She's only gotten steadier as a senior. She's started all 13 matches this fall, making it 25 starts in a row, and has posted five shutouts, giving her eight -- and counting -- for her career.
"I saw from my first day that Kristen had the potential to be a good goalkeeper, but it was going to be up to her to come out of her shell," Plakorus said. "She's become a player that her team really believes in and in turn she gives her teammates a lot of confidence.
"A lot of that credit has to go to (goalkeeper coach) Lauren (Robertson), with what she does with our goalkeepers every day and how she trains them and what she demands of them. That's really helped Kristen gain a lot of confidence in herself and her abilities."
Like most midfielders, McCreath, who earned honorable-mention All-Big Sky and team MVP honors as a junior, doesn't have the supporting numbers (64 matches played, 51 matches started, 3,634 minutes, one goal, one assist) to put her career in the proper perspective, so Plakorus fills in the details.
"Lauren (McCreath) and Lauren (Costa) have been our captains since the time I got here," he says. "Both have been instrumental in everything we've done.
"From their leadership to their work rate to their attitude to their dedication to the team, it's hard to put into words what they've provided to the program."
Which leads to Wilkins, who, given the opportunity, rose like a phoenix under Plakorus and provides the feel-good of all Montana soccer feel-good stories.
She came off the bench when Montana opened the Plakorus era with a 4-3 double-overtime victory at Boise State the first match of the 2011 season, and she so impressed the new coach that he started her two days later in the Grizzlies' 2-1 victory over Wyoming.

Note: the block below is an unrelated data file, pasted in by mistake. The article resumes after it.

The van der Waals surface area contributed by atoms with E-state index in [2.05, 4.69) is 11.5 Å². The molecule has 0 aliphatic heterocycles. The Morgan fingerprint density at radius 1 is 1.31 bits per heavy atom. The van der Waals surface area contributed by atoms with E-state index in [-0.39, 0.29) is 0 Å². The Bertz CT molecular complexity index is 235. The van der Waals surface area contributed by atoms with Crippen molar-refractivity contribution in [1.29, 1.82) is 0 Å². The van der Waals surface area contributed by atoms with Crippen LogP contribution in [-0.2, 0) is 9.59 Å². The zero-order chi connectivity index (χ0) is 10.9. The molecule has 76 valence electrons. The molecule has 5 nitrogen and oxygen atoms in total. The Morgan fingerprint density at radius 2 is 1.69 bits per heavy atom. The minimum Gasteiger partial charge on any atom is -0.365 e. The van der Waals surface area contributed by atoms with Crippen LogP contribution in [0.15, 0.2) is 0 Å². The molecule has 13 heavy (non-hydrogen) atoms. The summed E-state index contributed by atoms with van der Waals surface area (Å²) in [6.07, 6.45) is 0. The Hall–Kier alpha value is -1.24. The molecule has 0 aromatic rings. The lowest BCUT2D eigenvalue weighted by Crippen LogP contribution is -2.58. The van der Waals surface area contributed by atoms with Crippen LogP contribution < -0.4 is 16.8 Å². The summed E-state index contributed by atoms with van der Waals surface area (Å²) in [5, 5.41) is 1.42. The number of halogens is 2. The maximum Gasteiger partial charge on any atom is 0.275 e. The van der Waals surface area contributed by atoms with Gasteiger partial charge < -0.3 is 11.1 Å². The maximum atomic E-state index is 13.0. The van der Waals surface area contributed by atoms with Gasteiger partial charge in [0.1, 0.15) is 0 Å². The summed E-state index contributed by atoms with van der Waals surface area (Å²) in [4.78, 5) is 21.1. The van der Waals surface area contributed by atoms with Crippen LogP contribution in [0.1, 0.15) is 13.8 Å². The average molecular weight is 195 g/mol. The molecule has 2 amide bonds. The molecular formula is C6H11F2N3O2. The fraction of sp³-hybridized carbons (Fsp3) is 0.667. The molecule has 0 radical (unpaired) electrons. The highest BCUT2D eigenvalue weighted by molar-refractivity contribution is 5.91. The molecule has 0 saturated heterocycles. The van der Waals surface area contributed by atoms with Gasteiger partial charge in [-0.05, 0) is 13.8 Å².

And Wilkins has been starting at right back ever since, the final 21 matches her junior season and the first 13 her senior year.
"Everyone's road is a little bit different," Wilkins says. "Those first three years I wasn't sure of things and never really comfortable on or off the field. To be honest I felt like quitting after every single season, but my dad convinced me to push through it.
"I'm glad he did, because in the long run this whole experience will help me with everything in my life. It's taught me how to push through tough times. Not to toot my own horn, but I think it says a lot about my character and the character of the other seniors."
The five seniors can be called a lot of things. Leaders, champions, program changers, and all of it should come with a Destiny's Child soundtrack because they are all survivors who persevered when the easiest thing would have been to call it quits and give up on the program and leave the reclamation project to someone else.
Instead they accepted the challenges and overcame them all, and whether or not they make another Big Sky or NCAA tournament in their final season, their legacy has already been written. It's a shared one that began with hope, sank into chaos and finally ended with dreams coming true and a program pointed on a new course.
"I hope this group is able to look back and realize the change it's had in our program," Plakorus says. "They've shown their teammates that it's about how hard you work and how much you care about each other that determines the type of team you ultimately become and allows great things to happen.
"This senior class is a special group, and I'm only sorry I got to be here for just a little bit of it."